No feathers why?

Is your finch sick or not well? Find out why.
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nissantseng
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29 Oct 2018, 19:56

Can anyone help me? How can I help it?
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vettepilot_6
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30 Oct 2018, 07:35

Other bird plucking or mites....need to sit and watch quietly if another bird to see which one..for mites dose with recommended medication..
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Craig52
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30 Oct 2018, 08:50

It is a genetic condition or stress condition or suggested lack of iodine most likely and it is very common. There is nothing that can be done until bird moults out but when that is in your country i don't know. In Australia it is happening now and the birds will be ready to breed early next year.
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finchbreeder
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30 Oct 2018, 09:50

Has it just finished a heavy breeding season?
LML
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BrettB
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30 Oct 2018, 11:11

Balding in Gouldians is common, and as you can see from the various responses, there is some debate about the cause.
Nutrition, particularly iodine deft, stress, plucking, mites have all been blamed and it is possible that these things do contribute in some birds.
My personal view is that it is a genetic predisposition, that is then expressed when certain conditions prevail, like the end of a long breeding period or increased stress.
As has been mentioned, the feathers grow back normally after the moult, but are likely to fall out again after some months.
Some birds are just missing a few feathers and others the head is completely bald.
I treat it as a genetic fault and cull these birds. Unfortunately it is not expressed until after the first breeding season.

Cheers
Brett
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Tiaris
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30 Oct 2018, 18:01

I agree it has a genetic link. I know of Gouldian breeders who never had for many years then it appeared as they introduced new blood & it perpetuated in their collection as they bred from those birds.
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Shane Gowland
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30 Oct 2018, 21:19

Right about genetics I think. All of my red-headed normal hens are affected at the end of the breeding season, and they're all related. Meanwhile the yellow-headed normal hens and mutation hens—from different bloodlines—don't have the problem. Diet, housing, and all other variables, are exactly the same.
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nissantseng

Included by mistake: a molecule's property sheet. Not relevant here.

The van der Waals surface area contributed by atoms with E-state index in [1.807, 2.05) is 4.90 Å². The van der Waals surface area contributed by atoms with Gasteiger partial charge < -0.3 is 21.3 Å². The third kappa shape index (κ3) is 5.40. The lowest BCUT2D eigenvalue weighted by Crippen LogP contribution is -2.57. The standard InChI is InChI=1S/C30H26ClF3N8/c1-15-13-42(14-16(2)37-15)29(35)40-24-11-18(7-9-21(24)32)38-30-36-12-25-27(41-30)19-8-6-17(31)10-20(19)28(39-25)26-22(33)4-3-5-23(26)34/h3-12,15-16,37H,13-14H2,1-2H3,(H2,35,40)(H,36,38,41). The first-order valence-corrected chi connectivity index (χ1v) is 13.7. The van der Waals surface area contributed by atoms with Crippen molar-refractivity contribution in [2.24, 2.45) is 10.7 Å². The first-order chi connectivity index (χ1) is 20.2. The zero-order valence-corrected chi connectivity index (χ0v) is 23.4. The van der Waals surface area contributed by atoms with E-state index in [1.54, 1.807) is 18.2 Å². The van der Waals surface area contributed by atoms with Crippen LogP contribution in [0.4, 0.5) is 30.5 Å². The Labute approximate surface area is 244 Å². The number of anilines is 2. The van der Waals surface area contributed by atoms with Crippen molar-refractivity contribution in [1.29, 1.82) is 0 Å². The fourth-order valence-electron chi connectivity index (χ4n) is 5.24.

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31 Oct 2018, 14:42

Thanks all
She is my pet bird. I didn't let her breed. This situation has been going on for a while. I have tried to kill mites with iodine, but it has no effect. This canary female bird also has this bald condition.
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Shane Gowland
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31 Oct 2018, 15:41

Are they getting natural sunlight?
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Rod_L
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03 Nov 2018, 13:36

This must be something fairly new and I would agree with you that it's probably a genetic condition. I use to keep gouldians back in the 80s and they never had that problem, although a lot of the stock back then was wild caught. So it is possibly from poor genetics caused by inbreeding the weird colour varieties.

When buying birds to breed, try to get them from different shops or suppliers so you have more chance of getting unrelated birds.

Feed the birds a varied diets including dry seed, green grass seed, various fruits & veges (including dark green leafy vegetables), boiled egg mixed with crushed cornflakes, and have clean water, mineral grit, an iodine block & cuttlebone available all the time.

If you have a canary with the same issue then there could be other factors involved including mites (get some Ivermectin from a vet to treat that), stress, chemicals in the environment (if they are indoor birds make sure they are not exposed to fumes from cooking, hair sprays, perfumes, deodorants, cigarette smoke, etc, or near an air conditioner or heater).

Make sure they have a good varied diet and add a vitamin supplement each day.

Make sure they get some sunlight each day, but avoid putting them out in midday sun because they will get sunburnt. Put them out in the morning and make sure they have some shade and increase the amount of time they can get sunlight. But not too much because birds can get skin cancer too.
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